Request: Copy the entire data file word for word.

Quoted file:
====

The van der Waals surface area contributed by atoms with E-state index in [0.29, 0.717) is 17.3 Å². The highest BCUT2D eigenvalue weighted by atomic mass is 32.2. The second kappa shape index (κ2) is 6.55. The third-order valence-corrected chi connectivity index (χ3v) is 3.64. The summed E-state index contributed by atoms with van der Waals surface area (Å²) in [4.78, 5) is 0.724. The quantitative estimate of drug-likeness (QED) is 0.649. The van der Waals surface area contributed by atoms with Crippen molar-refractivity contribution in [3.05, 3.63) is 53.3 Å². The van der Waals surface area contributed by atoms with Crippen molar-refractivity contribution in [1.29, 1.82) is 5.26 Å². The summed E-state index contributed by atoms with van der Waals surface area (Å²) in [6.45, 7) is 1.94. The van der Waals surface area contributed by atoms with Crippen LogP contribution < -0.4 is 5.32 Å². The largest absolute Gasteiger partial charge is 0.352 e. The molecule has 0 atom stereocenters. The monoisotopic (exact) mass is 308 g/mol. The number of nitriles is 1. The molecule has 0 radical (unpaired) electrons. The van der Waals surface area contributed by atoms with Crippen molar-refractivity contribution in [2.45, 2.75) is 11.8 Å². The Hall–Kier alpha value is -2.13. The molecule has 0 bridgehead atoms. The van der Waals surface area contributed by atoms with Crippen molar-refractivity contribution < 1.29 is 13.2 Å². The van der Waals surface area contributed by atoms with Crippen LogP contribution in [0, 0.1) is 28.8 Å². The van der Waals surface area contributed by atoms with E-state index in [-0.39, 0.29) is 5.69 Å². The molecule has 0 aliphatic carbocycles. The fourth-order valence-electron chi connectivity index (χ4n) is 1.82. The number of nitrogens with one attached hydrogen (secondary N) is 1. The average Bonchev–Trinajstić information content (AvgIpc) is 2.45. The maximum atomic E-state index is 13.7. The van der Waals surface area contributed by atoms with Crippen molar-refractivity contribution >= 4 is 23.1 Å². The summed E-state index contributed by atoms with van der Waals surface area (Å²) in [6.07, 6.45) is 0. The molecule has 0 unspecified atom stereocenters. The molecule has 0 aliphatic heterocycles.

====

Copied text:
The van der Waals surface area contributed by atoms with E-state index in [0.29, 0.717) is 17.3 Å². The highest BCUT2D eigenvalue weighted by atomic mass is 32.2. The second kappa shape index (κ2) is 6.55. The third-order valence-corrected chi connectivity index (χ3v) is 3.64. The summed E-state index contributed by atoms with van der Waals surface area (Å²) in [4.78, 5) is 0.724. The quantitative estimate of drug-likeness (QED) is 0.649. The van der Waals surface area contributed by atoms with Crippen molar-refractivity contribution in [3.05, 3.63) is 53.3 Å². The van der Waals surface area contributed by atoms with Crippen molar-refractivity contribution in [1.29, 1.82) is 5.26 Å². The summed E-state index contributed by atoms with van der Waals surface area (Å²) in [6.45, 7) is 1.94. The van der Waals surface area contributed by atoms with Crippen LogP contribution < -0.4 is 5.32 Å². The largest absolute Gasteiger partial charge is 0.352 e. The molecule has 0 atom stereocenters. The monoisotopic (exact) mass is 308 g/mol. The number of nitriles is 1. The molecule has 0 radical (unpaired) electrons. The van der Waals surface area contributed by atoms with Crippen molar-refractivity contribution in [2.45, 2.75) is 11.8 Å². The Hall–Kier alpha value is -2.13. The molecule has 0 bridgehead atoms. The van der Waals surface area contributed by atoms with Crippen molar-refractivity contribution < 1.29 is 13.2 Å². The van der Waals surface area contributed by atoms with Crippen LogP contribution in [0, 0.1) is 28.8 Å². The van der Waals surface area contributed by atoms with E-state index in [-0.39, 0.29) is 5.69 Å². The molecule has 0 aliphatic carbocycles. The fourth-order valence-electron chi connectivity index (χ4n) is 1.82. The number of nitrogens with one attached hydrogen (secondary N) is 1. The average Bonchev–Trinajstić information content (AvgIpc) is 2.45. The maximum atomic E-state index is 13.7. The van der Waals surface area contributed by atoms with Crippen molar-refractivity contribution >= 4 is 23.1 Å². The summed E-state index contributed by atoms with van der Waals surface area (Å²) in [6.07, 6.45) is 0. The molecule has 0 unspecified atom stereocenters. The molecule has 0 aliphatic heterocycles.